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30 June 2017

FSB: Clamp down on bad parking policies to turn around high streets

Reference number: SPUR3006

£37 million generated though parking in Glasgow, Edinburgh and Aberdeen

Badly managed local parking facilities are hampering efforts to turn around Scotland’s high streets, according to the Federation of Small Businesses (FSB).

Citing evidence that three Scottish councils are generating tens of millions of pounds of revenue from parking, even after subtracting their costs, the small business campaign group wants the Scottish Government to step in.  

 In a submission to Transport Scotland, the small business campaign group argues that good local parking is required to sustain a healthy local high street. They argue that if shoppers cannot access affordable and accessible parking, they’re more likely to go online or visit an out-of-town mall.

Andy Willox, FSB’s Scottish policy convenor, said: “Everyone in Scotland wants our high streets to flourish. We want shoppers to be tempted away from their computers to use the fantastic goods and services provided by local independent retailers.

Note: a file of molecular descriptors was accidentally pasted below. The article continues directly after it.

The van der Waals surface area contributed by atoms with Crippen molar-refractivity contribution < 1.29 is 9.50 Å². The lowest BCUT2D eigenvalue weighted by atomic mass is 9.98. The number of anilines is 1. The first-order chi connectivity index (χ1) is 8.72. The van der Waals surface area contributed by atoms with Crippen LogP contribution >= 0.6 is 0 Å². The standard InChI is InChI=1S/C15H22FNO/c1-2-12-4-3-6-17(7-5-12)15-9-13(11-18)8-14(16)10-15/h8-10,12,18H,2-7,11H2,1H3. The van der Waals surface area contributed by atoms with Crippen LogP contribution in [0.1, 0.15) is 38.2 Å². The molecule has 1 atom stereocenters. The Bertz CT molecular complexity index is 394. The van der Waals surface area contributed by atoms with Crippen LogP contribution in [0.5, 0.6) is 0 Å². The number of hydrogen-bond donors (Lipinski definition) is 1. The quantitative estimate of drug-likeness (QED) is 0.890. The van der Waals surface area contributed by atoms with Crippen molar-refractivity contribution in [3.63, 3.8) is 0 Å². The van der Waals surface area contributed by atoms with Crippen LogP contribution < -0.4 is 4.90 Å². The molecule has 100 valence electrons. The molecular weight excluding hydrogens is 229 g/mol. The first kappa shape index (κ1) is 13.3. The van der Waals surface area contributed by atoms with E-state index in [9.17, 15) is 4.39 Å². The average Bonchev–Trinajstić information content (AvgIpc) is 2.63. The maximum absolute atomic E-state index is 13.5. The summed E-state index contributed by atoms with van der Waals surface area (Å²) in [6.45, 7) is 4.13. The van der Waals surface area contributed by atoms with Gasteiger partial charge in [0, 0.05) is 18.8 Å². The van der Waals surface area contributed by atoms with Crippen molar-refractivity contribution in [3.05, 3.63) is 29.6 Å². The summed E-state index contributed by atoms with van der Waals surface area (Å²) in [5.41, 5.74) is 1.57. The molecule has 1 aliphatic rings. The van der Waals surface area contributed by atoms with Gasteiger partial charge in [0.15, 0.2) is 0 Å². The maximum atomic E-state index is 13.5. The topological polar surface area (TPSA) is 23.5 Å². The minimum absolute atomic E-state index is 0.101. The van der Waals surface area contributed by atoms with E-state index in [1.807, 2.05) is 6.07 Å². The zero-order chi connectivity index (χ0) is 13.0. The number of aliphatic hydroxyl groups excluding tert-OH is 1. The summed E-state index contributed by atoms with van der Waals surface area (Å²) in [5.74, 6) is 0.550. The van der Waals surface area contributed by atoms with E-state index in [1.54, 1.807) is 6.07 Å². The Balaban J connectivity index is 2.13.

“But if it isn’t cheap and convenient to visit a high street or town centre, people won’t bother. Two thirds of working families have a car – we need to design our local places with these people in mind.”

Figures collated by the RAC Foundation show that, once local authorities subtract their running costs, Edinburgh City Council generated £19.4m from parking in financial year 2015/16, Glasgow City Council made £12.6m and Aberdeen City Council £4.9m.

FSB suggests that a stronger link should be established between parking income, roads maintenance and high street regeneration – highlighting figures from Audit Scotland that a third of Scotland’s local roads are in an unacceptable condition.

FSB also argues that poor parking facilities – amongst other factors – are key reasons why it remains difficult to retain and attract large public and private organisations in our towns. For example, poor local parking was repeatedly cited in relation to the decision to close local courts in Scotland.

Andy Willox said: “We want more public services – like GP surgeries and government offices – on our high streets. The future of the high street lies in having a mix of sectors that attract a broader range of customers or clients.  But our parking policies are standing in the way of that change.”

The small business campaign group also makes the case for smarter parking systems – highlighting the difficulties which Scottish councils had adapting to the new £1 coin. They also support ticketless parking systems, which could reduce running costs and help incentivise visitors to visit local traders.

Andy Willox said: “21st century parking should not mean rattling around the glove compartment for change. Wherever possible, paying for parking should be as easy as sending a text message.”

 

ENDS